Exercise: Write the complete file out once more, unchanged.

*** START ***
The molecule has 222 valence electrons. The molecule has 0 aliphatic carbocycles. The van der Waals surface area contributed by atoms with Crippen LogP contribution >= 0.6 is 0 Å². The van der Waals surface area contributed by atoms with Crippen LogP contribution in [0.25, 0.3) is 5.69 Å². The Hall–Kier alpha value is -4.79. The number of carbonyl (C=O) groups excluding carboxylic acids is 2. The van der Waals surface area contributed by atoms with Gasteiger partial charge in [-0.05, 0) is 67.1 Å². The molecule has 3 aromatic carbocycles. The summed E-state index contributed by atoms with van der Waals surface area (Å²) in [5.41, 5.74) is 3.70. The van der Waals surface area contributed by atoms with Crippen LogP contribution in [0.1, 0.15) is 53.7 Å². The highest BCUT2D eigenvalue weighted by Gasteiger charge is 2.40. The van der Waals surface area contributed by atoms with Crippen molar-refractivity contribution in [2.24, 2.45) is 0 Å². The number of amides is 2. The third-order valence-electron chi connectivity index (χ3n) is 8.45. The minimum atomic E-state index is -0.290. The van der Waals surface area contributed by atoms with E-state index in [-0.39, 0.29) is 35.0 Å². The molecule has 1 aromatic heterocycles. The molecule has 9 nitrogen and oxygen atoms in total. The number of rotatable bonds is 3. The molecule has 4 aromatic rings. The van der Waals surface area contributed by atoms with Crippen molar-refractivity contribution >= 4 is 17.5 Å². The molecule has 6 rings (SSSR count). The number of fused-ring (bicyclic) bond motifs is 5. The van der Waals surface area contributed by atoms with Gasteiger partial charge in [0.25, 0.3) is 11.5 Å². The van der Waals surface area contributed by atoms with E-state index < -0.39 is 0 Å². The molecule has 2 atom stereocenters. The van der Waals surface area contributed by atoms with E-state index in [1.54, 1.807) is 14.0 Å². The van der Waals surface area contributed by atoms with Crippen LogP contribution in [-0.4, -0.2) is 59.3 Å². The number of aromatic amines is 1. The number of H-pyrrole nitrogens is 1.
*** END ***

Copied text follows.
The molecule has 222 valence electrons. The molecule has 0 aliphatic carbocycles. The van der Waals surface area contributed by atoms with Crippen LogP contribution >= 0.6 is 0 Å². The van der Waals surface area contributed by atoms with Crippen LogP contribution in [0.25, 0.3) is 5.69 Å². The Hall–Kier alpha value is -4.79. The number of carbonyl (C=O) groups excluding carboxylic acids is 2. The van der Waals surface area contributed by atoms with Gasteiger partial charge in [-0.05, 0) is 67.1 Å². The molecule has 3 aromatic carbocycles. The summed E-state index contributed by atoms with van der Waals surface area (Å²) in [5.41, 5.74) is 3.70. The van der Waals surface area contributed by atoms with Crippen LogP contribution in [0.1, 0.15) is 53.7 Å². The highest BCUT2D eigenvalue weighted by Gasteiger charge is 2.40. The van der Waals surface area contributed by atoms with Crippen molar-refractivity contribution in [2.24, 2.45) is 0 Å². The number of amides is 2. The third-order valence-electron chi connectivity index (χ3n) is 8.45. The minimum atomic E-state index is -0.290. The van der Waals surface area contributed by atoms with E-state index in [-0.39, 0.29) is 35.0 Å². The molecule has 1 aromatic heterocycles. The molecule has 9 nitrogen and oxygen atoms in total. The number of rotatable bonds is 3. The molecule has 4 aromatic rings. The van der Waals surface area contributed by atoms with Crippen molar-refractivity contribution >= 4 is 17.5 Å². The molecule has 6 rings (SSSR count). The number of fused-ring (bicyclic) bond motifs is 5. The van der Waals surface area contributed by atoms with Gasteiger partial charge in [0.25, 0.3) is 11.5 Å². The van der Waals surface area contributed by atoms with E-state index < -0.39 is 0 Å². The molecule has 2 atom stereocenters. The van der Waals surface area contributed by atoms with E-state index in [1.54, 1.807) is 14.0 Å². The van der Waals surface area contributed by atoms with Crippen LogP contribution in [-0.4, -0.2) is 59.3 Å². The number of aromatic amines is 1. The number of H-pyrrole nitrogens is 1.